Difficult conversations are an integral part of many challenging, fast-paced and demanding workplaces. The complexity and discomfort associated with difficult conversations run the gamut — firing someone you like, delivering tough performance reviews, confronting disrespectful or unprofessional behavior, and confronting a colleague about their offensive body odor. The bottom line is there are many subjects that we find difficult to talk about in workplaces. How we handle them can make the difference between a great outcome or having a miserable (and unresolved) problem.
While handling difficult conversations can be challenging, there are strategies that can improve the outcome:
- Be prepared. Preparing for a difficult conversation is always a good idea. Can you imagine a lawyer going into trial unprepared or a politician who hasn’t prepared talking points for a press conference? Take the time to prepare a written “cheat sheet” — talking points that will help you keep focused. This is particularly helpful if you anticipate a highly emotional response.
- Identify your understanding of the problem. Clarify the issue for yourself and be prepared to address this in the conversation. Your idea of what the issue is and the person’s reality may be very different.
An objective of a first discussion, particularly about a complex or systemic problem, may be simply to come to an understanding of what the problem or issue really is. Using the “what the video camera would have captured” approach — versus emotional reactivity or hearsay comments — can be helpful.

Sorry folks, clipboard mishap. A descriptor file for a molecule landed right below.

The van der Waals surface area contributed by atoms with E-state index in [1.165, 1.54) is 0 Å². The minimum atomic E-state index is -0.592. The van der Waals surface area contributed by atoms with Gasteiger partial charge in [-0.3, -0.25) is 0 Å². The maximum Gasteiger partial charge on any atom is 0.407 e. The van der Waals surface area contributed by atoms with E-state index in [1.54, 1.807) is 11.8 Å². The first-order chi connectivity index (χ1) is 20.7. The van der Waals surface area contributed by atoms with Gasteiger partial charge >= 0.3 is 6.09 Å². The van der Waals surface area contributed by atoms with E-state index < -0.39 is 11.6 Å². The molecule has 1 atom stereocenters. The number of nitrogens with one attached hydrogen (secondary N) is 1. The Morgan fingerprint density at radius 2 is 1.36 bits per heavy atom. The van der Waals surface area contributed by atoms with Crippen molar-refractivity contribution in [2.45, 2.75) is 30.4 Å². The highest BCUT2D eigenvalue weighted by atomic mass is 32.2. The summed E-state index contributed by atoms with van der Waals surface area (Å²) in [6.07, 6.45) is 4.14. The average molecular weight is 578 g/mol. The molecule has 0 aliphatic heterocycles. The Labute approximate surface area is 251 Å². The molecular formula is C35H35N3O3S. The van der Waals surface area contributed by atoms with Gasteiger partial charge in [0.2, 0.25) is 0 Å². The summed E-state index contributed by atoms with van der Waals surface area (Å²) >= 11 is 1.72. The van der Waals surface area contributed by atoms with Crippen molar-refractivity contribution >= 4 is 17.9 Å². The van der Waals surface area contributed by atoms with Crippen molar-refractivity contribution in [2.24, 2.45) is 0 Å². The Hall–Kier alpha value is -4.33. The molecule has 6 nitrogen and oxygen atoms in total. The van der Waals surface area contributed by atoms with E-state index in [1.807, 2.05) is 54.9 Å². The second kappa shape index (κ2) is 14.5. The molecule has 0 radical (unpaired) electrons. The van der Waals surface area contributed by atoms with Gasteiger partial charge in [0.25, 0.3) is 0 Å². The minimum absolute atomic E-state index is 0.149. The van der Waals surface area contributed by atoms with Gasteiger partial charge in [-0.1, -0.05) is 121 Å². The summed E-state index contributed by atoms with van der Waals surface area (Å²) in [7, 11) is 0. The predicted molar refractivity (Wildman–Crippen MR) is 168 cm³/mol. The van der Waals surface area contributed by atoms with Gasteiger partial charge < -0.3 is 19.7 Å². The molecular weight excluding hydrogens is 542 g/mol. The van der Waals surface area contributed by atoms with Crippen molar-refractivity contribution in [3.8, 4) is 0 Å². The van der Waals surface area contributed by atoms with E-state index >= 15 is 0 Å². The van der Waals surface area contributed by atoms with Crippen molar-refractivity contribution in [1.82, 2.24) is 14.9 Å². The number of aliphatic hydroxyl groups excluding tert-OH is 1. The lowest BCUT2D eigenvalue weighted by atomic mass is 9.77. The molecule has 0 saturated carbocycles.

- Establish your intention. Define where you want to end up as a result of this conversation. What is at stake? What do you want for yourself, the person, your relationship and others the situation is affecting?
- Anticipate discomfort. Have a plan for self-soothing as well as a de-escalation strategy if things get emotional.
- For very difficult situations, get help. Find a colleague, mentor or outside resource to review, discuss and help you prepare for the discussion. An impartial third-party perspective may provide valuable insight and help you clarify and prepare. Role-play the anticipated conversation and get feedback — including about how your tone and body language are coming across.
Anticipating how the person may respond in this practice session (ask your partner to mimic how the person might act) may give you new approaches and coping ideas.
While in the difficult conversation:
- Describe how the situation has affected you on an emotional level. Genuinely inquire about how the other person is feeling.
- Demonstrate your concern for what you imagine it’s like to be in his or her shoes. Try to acknowledge and understand his or her position. This isn’t necessarily agreement; it’s understanding perceptions.
- Use curiosity to help manage your anxiety and foster an open dialogue. Asking open-ended questions can help here: “What has this been like for you?” Authors Douglas Stone, Bruce Patton and Sheila Heen (Harvard Negotiation Project) write about the importance of shifting from a telling conversation to a learning conversation in their book “Difficult Conversations.” In other words, use inquiry versus blame.
- Identify how you have contributed to the situation.
- Get clarity and agreement about what changes must take place. While lessons of the past are important, what does the future solution look like?
Indicate what you can or are willing to change. Make clear what you want and need. Clarify agreements or commitments and define consequences for future behavior — both good and bad. These are key steps often missed by many managers.
- Finally, document! It is important to provide a written record of issues and agreements, particularly for highly sensitive, personal or ongoing issues.
Managing in today’s dynamic workplace requires a broad base of leadership, communication and people skills. The ability to manage difficult conversations effectively is one of the many challenges required for successful leadership.
Done well, with planning and preparation, the end result can be very positive — on people, relationships and performance.
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